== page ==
“I ask my friends about Valtellina. Most shake their heads; some say northern Italy but few make the connection to Lombardy. The talented and well-read smiles and ticks off nebbiolo combined with a comparison to Piedmont. An underdog with serious tannins and an obvious attractiveness to the wine nerds. Filled to the last place, the seminar with Madeleine Stenwreth MW and 17 wine producers.”
Read more in Sven-Olof Johansson’s article on BKWine Magazine: Valtellina – in the shadow of Piedmont, the sun is shining.
How German wines will conquer Scandinavia, Mundus Vini Nordic
“Mundus Vini is one of the world’s most influential wine competitions. It has been running for 18 years and every year around 11,000 different wines participate in the competition. It must be acknowledged that I have always been a bit sceptical of bottles adorned with gold and silver medals, but after sitting in the jury as a judge during two intense days in June, I am prepared to rethink my opinion. Now I know how much work is behind the medals and that only really good wines are rewarded.”
Read more in Carl-Magnus Hedin’s article on BKWine Magazine: How German wines will conquer Scandinavia, Mundus Vini Nordic.
Moldova’s emerging small, high-quality wine producers
Look beyond the big names and discover the new-wave wineries. In recent years a number of small, very quality-minded, wine producers have emerged in Moldova. Some of them started out making wines in their homes, just for their own consumption. Others worked in bigger wineries and decided to try their luck and start out on their own. Some are very new but promising. Some have already gained an international reputation. Small Moldovan wine producers to watch for: Gogu Winery, Atu Urban Winery, Sava, Et Cetera, Equinox, Carpe Diem, Novak Winery, Minis Terrios, Vinaria Pripa, Pelican Negru.
Read more in Britt’s article on BKWine Magazine: Moldova’s emerging small, high-quality wine producers.
Chablis 2017 from La Chablisienne
The people’s choice and the rewards for the patient. The glasses are close to each other. Not literally in their arrangement on the table, but in style, appearance, viscosity and overall impression. The lowest level is not unexpectedly high, but the fine wines from the slopes north of Chablis have not yet been had the time to develop their broad register. 2017 is young, ready to drink in its simplest form but only a child when it comes to the premier crus and grand crus. With the exception of some specific regions, wines are sold almost exclusively when young. With good reason in some cases and one has, of course, full understanding of that the grower wants to get his money. Moreover, many growers do not have space to stock the volumes of wines from whole vintages in their cellars. The price for us consumers is that many bottles are drunk long before they reach their full potential.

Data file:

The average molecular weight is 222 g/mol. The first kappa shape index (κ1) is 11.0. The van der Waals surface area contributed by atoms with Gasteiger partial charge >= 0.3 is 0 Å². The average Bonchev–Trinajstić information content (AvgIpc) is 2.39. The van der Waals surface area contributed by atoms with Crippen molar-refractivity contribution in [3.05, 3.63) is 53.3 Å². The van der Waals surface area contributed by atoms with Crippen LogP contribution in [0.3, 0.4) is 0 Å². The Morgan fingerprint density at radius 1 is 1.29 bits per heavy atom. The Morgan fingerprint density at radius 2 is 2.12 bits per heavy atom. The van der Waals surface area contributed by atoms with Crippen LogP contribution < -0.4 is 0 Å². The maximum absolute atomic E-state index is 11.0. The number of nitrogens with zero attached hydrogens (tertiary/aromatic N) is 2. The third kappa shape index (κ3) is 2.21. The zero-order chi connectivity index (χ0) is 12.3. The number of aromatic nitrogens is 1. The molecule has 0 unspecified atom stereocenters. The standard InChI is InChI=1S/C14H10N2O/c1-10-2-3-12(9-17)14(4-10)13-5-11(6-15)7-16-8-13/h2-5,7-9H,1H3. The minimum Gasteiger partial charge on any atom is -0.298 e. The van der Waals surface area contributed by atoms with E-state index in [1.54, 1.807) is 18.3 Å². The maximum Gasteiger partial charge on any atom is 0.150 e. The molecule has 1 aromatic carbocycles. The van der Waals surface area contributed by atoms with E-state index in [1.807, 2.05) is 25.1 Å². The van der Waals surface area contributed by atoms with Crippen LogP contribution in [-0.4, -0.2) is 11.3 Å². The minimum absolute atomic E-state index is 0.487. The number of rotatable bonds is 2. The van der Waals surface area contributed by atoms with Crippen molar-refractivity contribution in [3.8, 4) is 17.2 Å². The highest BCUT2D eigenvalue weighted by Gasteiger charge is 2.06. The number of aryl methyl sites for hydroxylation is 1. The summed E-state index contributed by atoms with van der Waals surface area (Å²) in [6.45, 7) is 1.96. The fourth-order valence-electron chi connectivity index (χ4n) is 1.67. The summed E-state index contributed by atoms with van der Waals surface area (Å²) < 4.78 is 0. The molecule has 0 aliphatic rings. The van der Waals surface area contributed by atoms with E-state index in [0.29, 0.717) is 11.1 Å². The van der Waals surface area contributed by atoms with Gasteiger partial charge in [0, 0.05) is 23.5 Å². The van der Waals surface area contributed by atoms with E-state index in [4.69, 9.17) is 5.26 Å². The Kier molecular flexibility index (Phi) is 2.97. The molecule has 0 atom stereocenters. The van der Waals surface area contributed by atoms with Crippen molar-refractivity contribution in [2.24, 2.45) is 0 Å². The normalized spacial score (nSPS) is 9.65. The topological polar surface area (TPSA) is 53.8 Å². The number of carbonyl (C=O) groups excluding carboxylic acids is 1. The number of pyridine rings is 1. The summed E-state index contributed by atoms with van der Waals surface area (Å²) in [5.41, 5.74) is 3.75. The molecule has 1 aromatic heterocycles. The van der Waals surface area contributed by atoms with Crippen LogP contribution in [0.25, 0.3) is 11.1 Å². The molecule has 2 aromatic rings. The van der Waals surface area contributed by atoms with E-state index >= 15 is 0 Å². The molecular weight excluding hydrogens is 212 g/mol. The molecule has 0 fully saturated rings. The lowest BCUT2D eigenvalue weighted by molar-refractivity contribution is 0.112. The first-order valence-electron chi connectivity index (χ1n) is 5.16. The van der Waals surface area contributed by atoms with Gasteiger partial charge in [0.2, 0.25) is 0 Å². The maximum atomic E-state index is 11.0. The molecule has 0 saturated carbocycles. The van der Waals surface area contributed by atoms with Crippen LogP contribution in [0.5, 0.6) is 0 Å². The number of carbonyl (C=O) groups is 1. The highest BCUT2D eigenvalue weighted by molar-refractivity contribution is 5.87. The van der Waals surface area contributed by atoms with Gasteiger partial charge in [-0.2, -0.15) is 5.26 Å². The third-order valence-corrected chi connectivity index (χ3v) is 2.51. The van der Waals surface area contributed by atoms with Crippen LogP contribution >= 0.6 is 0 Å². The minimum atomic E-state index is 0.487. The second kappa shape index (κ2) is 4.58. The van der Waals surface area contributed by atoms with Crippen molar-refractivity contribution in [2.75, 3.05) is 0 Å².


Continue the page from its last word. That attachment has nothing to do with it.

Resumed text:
Read more in Sven-Olof Johansson’s article on BKWine Magazine: Chablis 2017 from La Chablisienne.
Tasca d´Almeritas Tenuta Tascante in Sicily makes wines with elegance and style on Etna
The historic estate Tasca d ‘Almerita’s new project at Etna, Tenuta Tascante (read it backwards), is a tribute to finesse and elegance. This new project is on the slopes of Etna. Come with us and discover one of Sicily’s most active wine producers and their new project on the Sicilian volcano. “The challenge is to make wines with elegant tannins but at the same time make wines that can be aged for a long time,” says Alberto Tasca d ‘Almerita in answer to the question which the biggest challenge is in working on Etna.
Read more in Asa Johansson’s article on BKWine Magazine: Tasca d´Almeritas Tenuta Tascante in Sicily makes wines with elegance and style on Etna.
Delicious wines from Handpicked Wines’ range
Handpicked Wines’ tasting of their range has for several years been one of the more fun events to end summer and a good start to the fall. This year the tasting was held at the company’s own premises on Bondegatan on Söder in Stockholm. Already in the courtyard, we were met with bubbles and food that could be combined when and how you wanted. Nice idea.
Read more on a wide range of interesting wines picked out by Carl-Erik Kanne on BKWine Magazine: Delicious wines from Handpicked Wines’ range.
Le Serre Nuove dell’ Ornellaia, the second wine, takes first place